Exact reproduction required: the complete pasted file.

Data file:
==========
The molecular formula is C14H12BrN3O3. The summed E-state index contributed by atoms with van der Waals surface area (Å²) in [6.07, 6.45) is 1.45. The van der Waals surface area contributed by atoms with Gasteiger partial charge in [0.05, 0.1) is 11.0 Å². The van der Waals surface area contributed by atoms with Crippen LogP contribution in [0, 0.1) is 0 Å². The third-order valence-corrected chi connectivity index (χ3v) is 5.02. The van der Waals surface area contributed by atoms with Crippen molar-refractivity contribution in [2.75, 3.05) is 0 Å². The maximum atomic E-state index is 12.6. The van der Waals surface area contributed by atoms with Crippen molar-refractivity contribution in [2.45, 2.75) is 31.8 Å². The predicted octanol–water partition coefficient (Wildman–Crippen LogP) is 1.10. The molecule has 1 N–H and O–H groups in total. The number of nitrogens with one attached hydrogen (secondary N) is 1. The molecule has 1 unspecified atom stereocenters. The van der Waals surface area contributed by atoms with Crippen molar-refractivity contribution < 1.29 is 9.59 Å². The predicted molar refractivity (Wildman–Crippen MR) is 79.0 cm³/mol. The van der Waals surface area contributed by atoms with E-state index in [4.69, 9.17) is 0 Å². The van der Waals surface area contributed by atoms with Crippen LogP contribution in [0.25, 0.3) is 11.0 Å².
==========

The molecular formula is C14H12BrN3O3. The summed E-state index contributed by atoms with van der Waals surface area (Å²) in [6.07, 6.45) is 1.45. The van der Waals surface area contributed by atoms with Gasteiger partial charge in [0.05, 0.1) is 11.0 Å². The van der Waals surface area contributed by atoms with Crippen LogP contribution in [0, 0.1) is 0 Å². The third-order valence-corrected chi connectivity index (χ3v) is 5.02. The van der Waals surface area contributed by atoms with Crippen molar-refractivity contribution in [2.75, 3.05) is 0 Å². The maximum atomic E-state index is 12.6. The van der Waals surface area contributed by atoms with Crippen molar-refractivity contribution in [2.45, 2.75) is 31.8 Å². The predicted octanol–water partition coefficient (Wildman–Crippen LogP) is 1.10. The molecule has 1 N–H and O–H groups in total. The number of nitrogens with one attached hydrogen (secondary N) is 1. The molecule has 1 unspecified atom stereocenters. The van der Waals surface area contributed by atoms with Crippen molar-refractivity contribution < 1.29 is 9.59 Å². The predicted molar refractivity (Wildman–Crippen MR) is 79.0 cm³/mol. The van der Waals surface area contributed by atoms with E-state index in [4.69, 9.17) is 0 Å². The van der Waals surface area contributed by atoms with Crippen LogP contribution in [0.25, 0.3) is 11.0 Å².